Universal Education Cannot Stop

The routines of school-going children went for a toss during the COVID-19 crisis. Luckily, the overlap of COVID-19 spread with this year’s summer caused a minimal effect on school children. If the pandemic stays till the end of December as we know it, there will be repercussions for the school-going children.

India has 15.22 lakh schools and 14.2 crore students. To understand the severity of the impact on students’ education, we have to examine the educational statistics. An analysis of the report by the Department of School Education and Literacy Statistics Division gives a good insight into the quality of education based on the expenditure spent by the government on each student.

Educational Statistics At A Glance Report(Click on the link for the report)

The above figures demonstrate the state-wise annual spending on each student attending a government school. The above report states the enrolment rate of schools is >90% in most of the states. Therefore, the take-away is the importance of state-wise dependency on government for the education budget. Additionally, there is no definite correlation between the quality of education and expenditure per student as factors like private schools, enrolment role brings down the money spent per student. Further, the expenditure per student nationally is INR 3099.

From a utilization point of view, the majority of the states did not use 90% of the budget allocated for schools. Also multiplying the expenditure per student and the ratio of budget used gives us an index that determines a state’s efforts towards school education. As a lower budget utilization and a lower expenditure per student gives a low value in the index.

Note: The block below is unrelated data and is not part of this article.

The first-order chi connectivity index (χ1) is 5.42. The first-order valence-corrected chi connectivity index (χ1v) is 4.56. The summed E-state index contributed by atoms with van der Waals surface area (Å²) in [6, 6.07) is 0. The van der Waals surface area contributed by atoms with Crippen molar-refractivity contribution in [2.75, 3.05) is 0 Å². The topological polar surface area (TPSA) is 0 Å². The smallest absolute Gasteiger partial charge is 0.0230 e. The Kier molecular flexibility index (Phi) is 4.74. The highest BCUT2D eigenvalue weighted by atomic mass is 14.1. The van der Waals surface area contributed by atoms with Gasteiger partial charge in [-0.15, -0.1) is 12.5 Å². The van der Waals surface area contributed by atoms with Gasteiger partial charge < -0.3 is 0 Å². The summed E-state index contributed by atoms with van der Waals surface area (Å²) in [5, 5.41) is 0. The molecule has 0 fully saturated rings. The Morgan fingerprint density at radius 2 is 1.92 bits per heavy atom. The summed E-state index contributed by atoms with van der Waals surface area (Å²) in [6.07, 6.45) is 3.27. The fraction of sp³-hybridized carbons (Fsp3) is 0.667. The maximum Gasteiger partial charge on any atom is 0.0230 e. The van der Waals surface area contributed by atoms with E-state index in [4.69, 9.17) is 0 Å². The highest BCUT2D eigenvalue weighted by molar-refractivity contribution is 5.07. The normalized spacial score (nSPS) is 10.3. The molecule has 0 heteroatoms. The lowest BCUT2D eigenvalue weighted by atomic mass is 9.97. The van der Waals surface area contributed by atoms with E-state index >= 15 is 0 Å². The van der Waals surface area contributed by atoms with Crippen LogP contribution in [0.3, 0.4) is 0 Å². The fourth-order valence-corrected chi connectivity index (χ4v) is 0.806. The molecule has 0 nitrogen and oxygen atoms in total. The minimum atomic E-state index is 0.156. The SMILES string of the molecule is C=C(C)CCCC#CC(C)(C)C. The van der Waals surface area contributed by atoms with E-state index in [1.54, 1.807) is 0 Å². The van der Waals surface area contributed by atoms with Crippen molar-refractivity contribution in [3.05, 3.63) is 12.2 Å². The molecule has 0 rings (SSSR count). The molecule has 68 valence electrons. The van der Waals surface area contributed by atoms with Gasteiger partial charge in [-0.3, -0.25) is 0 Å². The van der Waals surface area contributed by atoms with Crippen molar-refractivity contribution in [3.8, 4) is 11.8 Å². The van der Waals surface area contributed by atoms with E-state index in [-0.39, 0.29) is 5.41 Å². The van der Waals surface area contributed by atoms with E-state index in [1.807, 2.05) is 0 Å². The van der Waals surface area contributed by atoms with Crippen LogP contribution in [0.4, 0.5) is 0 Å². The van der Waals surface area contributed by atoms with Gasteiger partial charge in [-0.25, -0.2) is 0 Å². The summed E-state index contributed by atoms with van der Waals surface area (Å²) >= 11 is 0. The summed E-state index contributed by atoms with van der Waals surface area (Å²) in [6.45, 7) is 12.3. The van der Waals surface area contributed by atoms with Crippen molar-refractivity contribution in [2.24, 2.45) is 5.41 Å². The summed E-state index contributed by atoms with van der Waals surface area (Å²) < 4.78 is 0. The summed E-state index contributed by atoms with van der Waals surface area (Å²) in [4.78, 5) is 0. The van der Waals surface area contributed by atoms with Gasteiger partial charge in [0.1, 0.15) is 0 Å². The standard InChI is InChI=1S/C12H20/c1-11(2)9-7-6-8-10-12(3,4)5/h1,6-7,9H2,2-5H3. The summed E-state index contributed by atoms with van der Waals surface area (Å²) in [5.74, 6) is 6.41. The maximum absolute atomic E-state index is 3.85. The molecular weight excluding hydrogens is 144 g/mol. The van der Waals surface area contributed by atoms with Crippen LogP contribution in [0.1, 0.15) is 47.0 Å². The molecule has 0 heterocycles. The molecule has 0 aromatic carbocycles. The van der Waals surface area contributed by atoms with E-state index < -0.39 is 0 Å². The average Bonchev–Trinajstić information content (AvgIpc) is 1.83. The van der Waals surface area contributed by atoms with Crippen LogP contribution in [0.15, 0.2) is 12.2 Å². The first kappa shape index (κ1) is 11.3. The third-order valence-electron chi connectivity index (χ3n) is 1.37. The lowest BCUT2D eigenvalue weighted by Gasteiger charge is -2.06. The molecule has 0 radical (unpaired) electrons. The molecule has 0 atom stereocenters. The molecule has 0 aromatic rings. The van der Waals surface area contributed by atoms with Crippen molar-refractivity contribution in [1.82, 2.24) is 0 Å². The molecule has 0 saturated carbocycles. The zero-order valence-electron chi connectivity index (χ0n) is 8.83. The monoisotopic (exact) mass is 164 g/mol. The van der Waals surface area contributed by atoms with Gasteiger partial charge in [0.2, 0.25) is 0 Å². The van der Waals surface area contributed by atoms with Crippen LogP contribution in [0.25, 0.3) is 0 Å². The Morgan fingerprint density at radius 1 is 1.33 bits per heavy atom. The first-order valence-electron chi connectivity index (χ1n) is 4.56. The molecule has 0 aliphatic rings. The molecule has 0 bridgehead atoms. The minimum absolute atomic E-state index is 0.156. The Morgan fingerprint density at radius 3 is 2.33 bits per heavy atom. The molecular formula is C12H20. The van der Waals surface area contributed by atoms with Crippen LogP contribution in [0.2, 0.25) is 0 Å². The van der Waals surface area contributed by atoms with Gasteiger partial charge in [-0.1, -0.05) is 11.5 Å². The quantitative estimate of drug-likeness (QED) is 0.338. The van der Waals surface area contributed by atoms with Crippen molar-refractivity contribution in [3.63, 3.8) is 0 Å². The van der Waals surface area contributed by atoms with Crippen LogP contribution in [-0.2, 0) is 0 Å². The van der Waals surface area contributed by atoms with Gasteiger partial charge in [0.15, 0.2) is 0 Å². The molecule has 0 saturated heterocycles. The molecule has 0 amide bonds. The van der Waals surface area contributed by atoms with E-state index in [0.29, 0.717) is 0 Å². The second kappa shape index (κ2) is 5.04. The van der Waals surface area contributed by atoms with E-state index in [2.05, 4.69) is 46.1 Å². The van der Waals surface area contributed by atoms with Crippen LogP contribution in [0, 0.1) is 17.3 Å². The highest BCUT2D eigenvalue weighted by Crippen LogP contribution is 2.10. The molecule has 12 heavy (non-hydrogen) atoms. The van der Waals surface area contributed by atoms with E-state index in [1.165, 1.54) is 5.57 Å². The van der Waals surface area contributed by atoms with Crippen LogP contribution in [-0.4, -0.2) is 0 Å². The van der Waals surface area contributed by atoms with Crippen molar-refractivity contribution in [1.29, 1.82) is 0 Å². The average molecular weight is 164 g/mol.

The following link contains the selected data required for the analysis.

https://sriheroyennana.files.wordpress.com/2020/06/number-of-institutions.xlsx

If the average national expenditure per student is INR 3100, we have to ask ourselves; How much can a parent afford on the students’ education annually? What would be the income of the students’ parents? If we consider that an average Indian household who sends their kids to a government school spend 5% on the child’s education, then their annual income would be 1.55 lakh. But an average private school fee in India ranges from INR 65,000 to INR 1,25,000 as per ASSOCHAM India. This infers that it is impossible for a student attending a government school to lead a quality life! How many students can actually afford good quality education with all the necessary infrastructure?

As per NCAER-CMCR 2010 annual income data, a person earning 17 LPA or above would qualify as the top 3 percent earning bracket. Going with a floor function, around 90% of children’s education is affected during the pandemic. As a country, our government does not have the necessary budget. Even if it has the funds, scalability will require tons of reforms and takes decades to implement.

But an attempt can be made to engage the student at a time of crisis. For that, the government has to explore the available communication channels for educational purposes. Platforms like e-learning are a tough choice as they require infrastructure and come at a premium. Byju’s charges 15,000 per subject which is a costly affair. Television, as a medium is is affordable only if the content is transmitted through a low-cost channel. Similar to Ramayan, educational content can be broadcasted to the television during the prime hours for the school children.

Using radio can be a viable solution to broadcast educational content. It will be a low-cost exercise and it has good reach. Government-owned entities like All India Radio can be used for broadcasting content, government teachers for content generation, etc.

There will be hurdles on the way like the availability of radio sets, regional content, etc., But the undertaking will receive a positive resuly. After all, We should not just watch and ignore the rights of a segment which we were a part of.

Originally published at http://sriheroyennana.wordpress.com on June 9, 2020.

An F1 fan, podcaster @IndianEntropy. I wander and write on random topics.